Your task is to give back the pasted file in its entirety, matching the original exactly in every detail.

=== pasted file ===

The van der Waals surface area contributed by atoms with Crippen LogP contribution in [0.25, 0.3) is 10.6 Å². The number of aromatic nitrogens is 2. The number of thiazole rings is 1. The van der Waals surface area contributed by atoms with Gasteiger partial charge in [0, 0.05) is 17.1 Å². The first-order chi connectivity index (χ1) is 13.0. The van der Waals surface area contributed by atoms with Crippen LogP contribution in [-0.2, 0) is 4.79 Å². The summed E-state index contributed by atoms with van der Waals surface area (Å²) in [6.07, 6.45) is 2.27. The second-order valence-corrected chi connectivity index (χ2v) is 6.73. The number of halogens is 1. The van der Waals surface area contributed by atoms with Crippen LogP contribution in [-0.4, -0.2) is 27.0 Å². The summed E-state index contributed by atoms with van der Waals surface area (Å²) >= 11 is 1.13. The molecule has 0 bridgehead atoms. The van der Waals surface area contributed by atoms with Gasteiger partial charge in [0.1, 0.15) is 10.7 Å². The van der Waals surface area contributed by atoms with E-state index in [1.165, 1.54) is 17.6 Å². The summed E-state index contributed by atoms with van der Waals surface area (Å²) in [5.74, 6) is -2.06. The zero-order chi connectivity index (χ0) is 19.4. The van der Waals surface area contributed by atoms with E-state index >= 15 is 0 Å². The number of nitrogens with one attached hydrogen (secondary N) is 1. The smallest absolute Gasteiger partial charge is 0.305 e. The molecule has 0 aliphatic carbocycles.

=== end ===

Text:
The van der Waals surface area contributed by atoms with Crippen LogP contribution in [0.25, 0.3) is 10.6 Å². The number of aromatic nitrogens is 2. The number of thiazole rings is 1. The van der Waals surface area contributed by atoms with Gasteiger partial charge in [0, 0.05) is 17.1 Å². The first-order chi connectivity index (χ1) is 13.0. The van der Waals surface area contributed by atoms with Crippen LogP contribution in [-0.2, 0) is 4.79 Å². The summed E-state index contributed by atoms with van der Waals surface area (Å²) in [6.07, 6.45) is 2.27. The second-order valence-corrected chi connectivity index (χ2v) is 6.73. The number of halogens is 1. The van der Waals surface area contributed by atoms with Crippen LogP contribution in [-0.4, -0.2) is 27.0 Å². The summed E-state index contributed by atoms with van der Waals surface area (Å²) >= 11 is 1.13. The molecule has 0 bridgehead atoms. The van der Waals surface area contributed by atoms with Gasteiger partial charge in [0.1, 0.15) is 10.7 Å². The van der Waals surface area contributed by atoms with E-state index in [1.165, 1.54) is 17.6 Å². The summed E-state index contributed by atoms with van der Waals surface area (Å²) in [5.74, 6) is -2.06. The zero-order chi connectivity index (χ0) is 19.4. The van der Waals surface area contributed by atoms with E-state index >= 15 is 0 Å². The number of nitrogens with one attached hydrogen (secondary N) is 1. The smallest absolute Gasteiger partial charge is 0.305 e. The molecule has 0 aliphatic carbocycles.